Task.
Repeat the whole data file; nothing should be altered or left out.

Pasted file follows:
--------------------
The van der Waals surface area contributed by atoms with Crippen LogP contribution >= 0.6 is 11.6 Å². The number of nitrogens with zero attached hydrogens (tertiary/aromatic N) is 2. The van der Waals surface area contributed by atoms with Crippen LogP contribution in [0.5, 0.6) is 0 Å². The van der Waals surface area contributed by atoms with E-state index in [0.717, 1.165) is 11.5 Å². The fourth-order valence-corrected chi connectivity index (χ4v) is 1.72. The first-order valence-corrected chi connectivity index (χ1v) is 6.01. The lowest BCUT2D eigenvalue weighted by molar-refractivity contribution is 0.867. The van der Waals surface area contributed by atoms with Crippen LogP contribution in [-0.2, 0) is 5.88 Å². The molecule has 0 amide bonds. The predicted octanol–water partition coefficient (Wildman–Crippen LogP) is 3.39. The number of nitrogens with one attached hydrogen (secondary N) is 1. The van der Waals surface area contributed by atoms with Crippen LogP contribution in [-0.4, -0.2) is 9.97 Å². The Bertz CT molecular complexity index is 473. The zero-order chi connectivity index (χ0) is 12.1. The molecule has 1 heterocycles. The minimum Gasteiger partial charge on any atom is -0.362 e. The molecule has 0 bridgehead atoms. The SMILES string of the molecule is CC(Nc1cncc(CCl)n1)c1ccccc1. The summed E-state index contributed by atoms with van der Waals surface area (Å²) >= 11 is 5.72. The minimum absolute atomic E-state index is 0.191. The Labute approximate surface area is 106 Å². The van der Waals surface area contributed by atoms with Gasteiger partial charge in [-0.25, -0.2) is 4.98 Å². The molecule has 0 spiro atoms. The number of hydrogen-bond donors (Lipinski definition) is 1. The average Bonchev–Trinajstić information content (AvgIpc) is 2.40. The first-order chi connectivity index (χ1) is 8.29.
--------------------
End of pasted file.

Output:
The van der Waals surface area contributed by atoms with Crippen LogP contribution >= 0.6 is 11.6 Å². The number of nitrogens with zero attached hydrogens (tertiary/aromatic N) is 2. The van der Waals surface area contributed by atoms with Crippen LogP contribution in [0.5, 0.6) is 0 Å². The van der Waals surface area contributed by atoms with E-state index in [0.717, 1.165) is 11.5 Å². The fourth-order valence-corrected chi connectivity index (χ4v) is 1.72. The first-order valence-corrected chi connectivity index (χ1v) is 6.01. The lowest BCUT2D eigenvalue weighted by molar-refractivity contribution is 0.867. The van der Waals surface area contributed by atoms with Crippen LogP contribution in [-0.2, 0) is 5.88 Å². The molecule has 0 amide bonds. The predicted octanol–water partition coefficient (Wildman–Crippen LogP) is 3.39. The number of nitrogens with one attached hydrogen (secondary N) is 1. The van der Waals surface area contributed by atoms with Crippen LogP contribution in [-0.4, -0.2) is 9.97 Å². The Bertz CT molecular complexity index is 473. The zero-order chi connectivity index (χ0) is 12.1. The molecule has 1 heterocycles. The minimum Gasteiger partial charge on any atom is -0.362 e. The molecule has 0 bridgehead atoms. The SMILES string of the molecule is CC(Nc1cncc(CCl)n1)c1ccccc1. The summed E-state index contributed by atoms with van der Waals surface area (Å²) >= 11 is 5.72. The minimum absolute atomic E-state index is 0.191. The Labute approximate surface area is 106 Å². The van der Waals surface area contributed by atoms with Gasteiger partial charge in [-0.25, -0.2) is 4.98 Å². The molecule has 0 spiro atoms. The number of hydrogen-bond donors (Lipinski definition) is 1. The average Bonchev–Trinajstić information content (AvgIpc) is 2.40. The first-order chi connectivity index (χ1) is 8.29.